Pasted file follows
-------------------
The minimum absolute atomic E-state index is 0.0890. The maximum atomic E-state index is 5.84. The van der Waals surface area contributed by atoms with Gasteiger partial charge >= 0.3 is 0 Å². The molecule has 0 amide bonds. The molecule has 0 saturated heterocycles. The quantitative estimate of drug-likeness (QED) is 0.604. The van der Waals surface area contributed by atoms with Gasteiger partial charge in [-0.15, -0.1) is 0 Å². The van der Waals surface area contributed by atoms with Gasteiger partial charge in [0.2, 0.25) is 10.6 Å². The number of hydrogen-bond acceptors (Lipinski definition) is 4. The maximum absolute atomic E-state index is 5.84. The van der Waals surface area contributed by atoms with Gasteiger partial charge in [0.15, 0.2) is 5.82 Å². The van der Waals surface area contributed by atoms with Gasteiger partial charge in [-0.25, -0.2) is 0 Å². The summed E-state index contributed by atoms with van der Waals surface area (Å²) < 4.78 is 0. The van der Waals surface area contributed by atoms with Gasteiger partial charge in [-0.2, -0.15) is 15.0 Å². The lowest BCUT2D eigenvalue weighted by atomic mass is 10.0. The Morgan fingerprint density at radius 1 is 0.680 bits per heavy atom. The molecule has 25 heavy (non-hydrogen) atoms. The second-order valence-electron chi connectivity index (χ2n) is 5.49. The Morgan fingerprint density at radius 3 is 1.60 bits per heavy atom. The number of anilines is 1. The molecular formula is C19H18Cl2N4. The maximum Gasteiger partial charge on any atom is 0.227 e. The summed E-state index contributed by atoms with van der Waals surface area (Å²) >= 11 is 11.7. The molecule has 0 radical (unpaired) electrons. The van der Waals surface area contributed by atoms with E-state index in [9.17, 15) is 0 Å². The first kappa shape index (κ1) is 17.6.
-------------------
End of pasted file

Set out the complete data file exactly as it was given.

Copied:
The minimum absolute atomic E-state index is 0.0890. The maximum atomic E-state index is 5.84. The van der Waals surface area contributed by atoms with Gasteiger partial charge >= 0.3 is 0 Å². The molecule has 0 amide bonds. The molecule has 0 saturated heterocycles. The quantitative estimate of drug-likeness (QED) is 0.604. The van der Waals surface area contributed by atoms with Gasteiger partial charge in [-0.15, -0.1) is 0 Å². The van der Waals surface area contributed by atoms with Gasteiger partial charge in [0.2, 0.25) is 10.6 Å². The number of hydrogen-bond acceptors (Lipinski definition) is 4. The maximum absolute atomic E-state index is 5.84. The van der Waals surface area contributed by atoms with Gasteiger partial charge in [0.15, 0.2) is 5.82 Å². The van der Waals surface area contributed by atoms with Gasteiger partial charge in [-0.25, -0.2) is 0 Å². The summed E-state index contributed by atoms with van der Waals surface area (Å²) < 4.78 is 0. The van der Waals surface area contributed by atoms with Gasteiger partial charge in [-0.2, -0.15) is 15.0 Å². The lowest BCUT2D eigenvalue weighted by atomic mass is 10.0. The Morgan fingerprint density at radius 1 is 0.680 bits per heavy atom. The molecule has 25 heavy (non-hydrogen) atoms. The second-order valence-electron chi connectivity index (χ2n) is 5.49. The Morgan fingerprint density at radius 3 is 1.60 bits per heavy atom. The number of anilines is 1. The molecular formula is C19H18Cl2N4. The maximum Gasteiger partial charge on any atom is 0.227 e. The summed E-state index contributed by atoms with van der Waals surface area (Å²) >= 11 is 11.7. The molecule has 0 radical (unpaired) electrons. The van der Waals surface area contributed by atoms with E-state index in [9.17, 15) is 0 Å². The first kappa shape index (κ1) is 17.6.